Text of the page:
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Heroes of the National Sport
Britain’s 10 world champions
Mike Hawthorn, from Mexborough in Yorkshire, will forever have the distinction of being Britain’s first F1 world champion. Hawthorn was the dashing blond hero who started to put Britain on the motor sport map. His title came with a second place at Casablanca in 1958, behind the man he was fighting for the crown – Stirling Moss.
Originally Hawthorn was disqualified for pushing his car but, in an age of gentleman sportsmen, Moss intervened on his behalf. The promising Stuart Lewis-Evans died as a result of injuries sustained in the race and that, added to the earlier death of Hawthorn’s close friend and Ferrari team mate Peter Collins, persuaded Mike to hang up his helmet at just 29. Three months later he was dead after crashing his Jaguar on the Guildford by-pass.
Graham Hill, a suave Londoner who did not have a driving licence until he was past 20, started out as a mechanic. Words like ‘tenacious’ and ‘determined’ are oft used to describe him but you can’t win the world championship twice, the Indy 500 and Le Mans without talent. Hill had charm as well and really captured the public imagination.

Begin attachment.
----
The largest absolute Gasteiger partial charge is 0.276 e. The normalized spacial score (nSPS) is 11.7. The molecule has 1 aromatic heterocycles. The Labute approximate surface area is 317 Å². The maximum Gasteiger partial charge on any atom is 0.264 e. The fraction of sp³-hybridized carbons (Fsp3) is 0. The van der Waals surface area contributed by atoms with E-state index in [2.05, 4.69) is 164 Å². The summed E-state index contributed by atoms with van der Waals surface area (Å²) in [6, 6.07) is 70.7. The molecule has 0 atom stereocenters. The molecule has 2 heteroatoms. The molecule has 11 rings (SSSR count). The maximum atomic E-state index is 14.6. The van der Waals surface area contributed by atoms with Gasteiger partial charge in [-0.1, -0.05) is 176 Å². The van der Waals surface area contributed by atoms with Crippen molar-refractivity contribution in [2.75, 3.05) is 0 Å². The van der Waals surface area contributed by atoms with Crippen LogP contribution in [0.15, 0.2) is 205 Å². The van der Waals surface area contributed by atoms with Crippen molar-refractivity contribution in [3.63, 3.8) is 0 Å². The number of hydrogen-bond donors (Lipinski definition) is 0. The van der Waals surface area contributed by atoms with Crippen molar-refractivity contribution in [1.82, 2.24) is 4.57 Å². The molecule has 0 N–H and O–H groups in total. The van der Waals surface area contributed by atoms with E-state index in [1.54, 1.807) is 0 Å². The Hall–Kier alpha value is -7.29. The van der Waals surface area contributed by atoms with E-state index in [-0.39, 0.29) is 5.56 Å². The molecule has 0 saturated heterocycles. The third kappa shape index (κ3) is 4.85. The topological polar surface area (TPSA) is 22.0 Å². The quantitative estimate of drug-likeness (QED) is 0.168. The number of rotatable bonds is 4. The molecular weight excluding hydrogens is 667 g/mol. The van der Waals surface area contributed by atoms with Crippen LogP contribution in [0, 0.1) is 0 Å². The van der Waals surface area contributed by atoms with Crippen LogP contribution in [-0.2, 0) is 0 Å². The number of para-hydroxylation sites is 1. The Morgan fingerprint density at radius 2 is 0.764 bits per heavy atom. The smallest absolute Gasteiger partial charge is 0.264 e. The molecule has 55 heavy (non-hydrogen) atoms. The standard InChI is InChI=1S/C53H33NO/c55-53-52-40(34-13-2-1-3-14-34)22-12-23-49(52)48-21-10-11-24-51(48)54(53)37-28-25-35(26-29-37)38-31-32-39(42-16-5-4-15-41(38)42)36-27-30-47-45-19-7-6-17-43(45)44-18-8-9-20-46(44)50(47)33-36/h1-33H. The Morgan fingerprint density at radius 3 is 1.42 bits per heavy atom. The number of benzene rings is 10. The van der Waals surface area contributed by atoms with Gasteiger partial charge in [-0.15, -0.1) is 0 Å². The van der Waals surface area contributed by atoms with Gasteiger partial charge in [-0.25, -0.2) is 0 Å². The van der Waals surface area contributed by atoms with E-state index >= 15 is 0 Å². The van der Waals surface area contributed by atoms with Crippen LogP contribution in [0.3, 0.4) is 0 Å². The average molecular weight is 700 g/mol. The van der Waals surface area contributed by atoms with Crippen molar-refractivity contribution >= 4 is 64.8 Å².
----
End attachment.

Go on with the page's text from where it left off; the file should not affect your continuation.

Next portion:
He won his first world title with BRM in 1962 and added a second crown when he held Lotus together after Clark’s death in an F2 race at Hockenheim in ’68. By the time he broke his legs in the US Grand Prix at Watkins Glen – a race team mate Jochen Rindt won – he was past 40. He later devoted his energy to running his own team but tragically died in November ’75 along with promising young British driver Tony Brise when the light aircraft he was piloting crashed approaching Elstree aerodrome.
Jim Clark was one of the greatest drivers of his or any other era. From farming stock in the Scottish borders, Clark forged a tremendous partnership with Colin Chapman and narrowly lost out to Hill in ’62. He totally dominated the ’63 season in his Climax-engined Lotus 25 and also stunned the US fraternity when he almost won the Indy 500 at the first attempt in the rear-engined Lotus F1 derivative.
Unreliability saw Clark lose his crown to John Surtees in ’64 but he was back with a vengeance in ’65 to take his second title. He missed Monaco that year to win the Indy 500 on the same day. The smooth effortlessness of Clark’s driving was his trademark, but it was wholly at odds with the spectacular fashion in which he thrilled crowds with his handling of a Lotus Cortina. A quiet, reserved man who lived in tax exile in Paris, his death in an F2 accident at Hockenheim in ’68 was one of those moments that shocked the sport to the core.
John Surtees was born into a motor cycling family and by the time he switched to four wheels he was already a seven time world champion on two. Amazingly quick straight away, he elected against driving for Lotus and ultimately ended up at Ferrari, where he won the title for the Scuderia after rivals Clark and Hill hit trouble in the ’64 season finale in Mexico.
He survived a huge accident in a Lola T70 sportscar at Mosport in ’65 and returned to take a fine wet weather win at Spa in ’66 before he fell out with Ferrari. An earnest man with high standards, Surtees ran his own team in F1 for a time before leaving the sport. He returned recently to help son Henry, who tragically died in a freak F2 accident at Brands Hatch.